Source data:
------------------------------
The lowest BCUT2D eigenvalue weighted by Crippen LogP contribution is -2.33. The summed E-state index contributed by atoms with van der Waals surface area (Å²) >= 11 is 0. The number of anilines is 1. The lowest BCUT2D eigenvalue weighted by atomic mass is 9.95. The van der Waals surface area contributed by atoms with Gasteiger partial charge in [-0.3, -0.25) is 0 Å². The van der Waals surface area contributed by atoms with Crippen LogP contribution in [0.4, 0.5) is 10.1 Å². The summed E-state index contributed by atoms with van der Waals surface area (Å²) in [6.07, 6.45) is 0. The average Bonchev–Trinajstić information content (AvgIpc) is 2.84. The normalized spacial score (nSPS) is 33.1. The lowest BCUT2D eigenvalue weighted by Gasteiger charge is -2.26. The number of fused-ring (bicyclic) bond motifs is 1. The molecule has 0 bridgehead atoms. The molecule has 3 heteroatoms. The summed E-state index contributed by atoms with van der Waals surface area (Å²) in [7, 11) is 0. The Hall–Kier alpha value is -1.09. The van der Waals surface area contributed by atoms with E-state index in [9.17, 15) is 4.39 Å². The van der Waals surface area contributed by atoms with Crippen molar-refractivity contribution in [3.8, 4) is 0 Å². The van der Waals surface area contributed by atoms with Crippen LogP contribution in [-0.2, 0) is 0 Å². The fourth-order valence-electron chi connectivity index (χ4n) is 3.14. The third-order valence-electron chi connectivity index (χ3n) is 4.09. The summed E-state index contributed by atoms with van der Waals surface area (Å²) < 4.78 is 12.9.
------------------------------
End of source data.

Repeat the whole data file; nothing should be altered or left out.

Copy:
The lowest BCUT2D eigenvalue weighted by Crippen LogP contribution is -2.33. The summed E-state index contributed by atoms with van der Waals surface area (Å²) >= 11 is 0. The number of anilines is 1. The lowest BCUT2D eigenvalue weighted by atomic mass is 9.95. The van der Waals surface area contributed by atoms with Gasteiger partial charge in [-0.3, -0.25) is 0 Å². The van der Waals surface area contributed by atoms with Crippen LogP contribution in [0.4, 0.5) is 10.1 Å². The summed E-state index contributed by atoms with van der Waals surface area (Å²) in [6.07, 6.45) is 0. The average Bonchev–Trinajstić information content (AvgIpc) is 2.84. The normalized spacial score (nSPS) is 33.1. The lowest BCUT2D eigenvalue weighted by Gasteiger charge is -2.26. The number of fused-ring (bicyclic) bond motifs is 1. The molecule has 0 bridgehead atoms. The molecule has 3 heteroatoms. The summed E-state index contributed by atoms with van der Waals surface area (Å²) in [7, 11) is 0. The Hall–Kier alpha value is -1.09. The van der Waals surface area contributed by atoms with E-state index in [9.17, 15) is 4.39 Å². The van der Waals surface area contributed by atoms with Crippen molar-refractivity contribution in [3.8, 4) is 0 Å². The van der Waals surface area contributed by atoms with Crippen LogP contribution in [-0.2, 0) is 0 Å². The fourth-order valence-electron chi connectivity index (χ4n) is 3.14. The third-order valence-electron chi connectivity index (χ3n) is 4.09. The summed E-state index contributed by atoms with van der Waals surface area (Å²) < 4.78 is 12.9.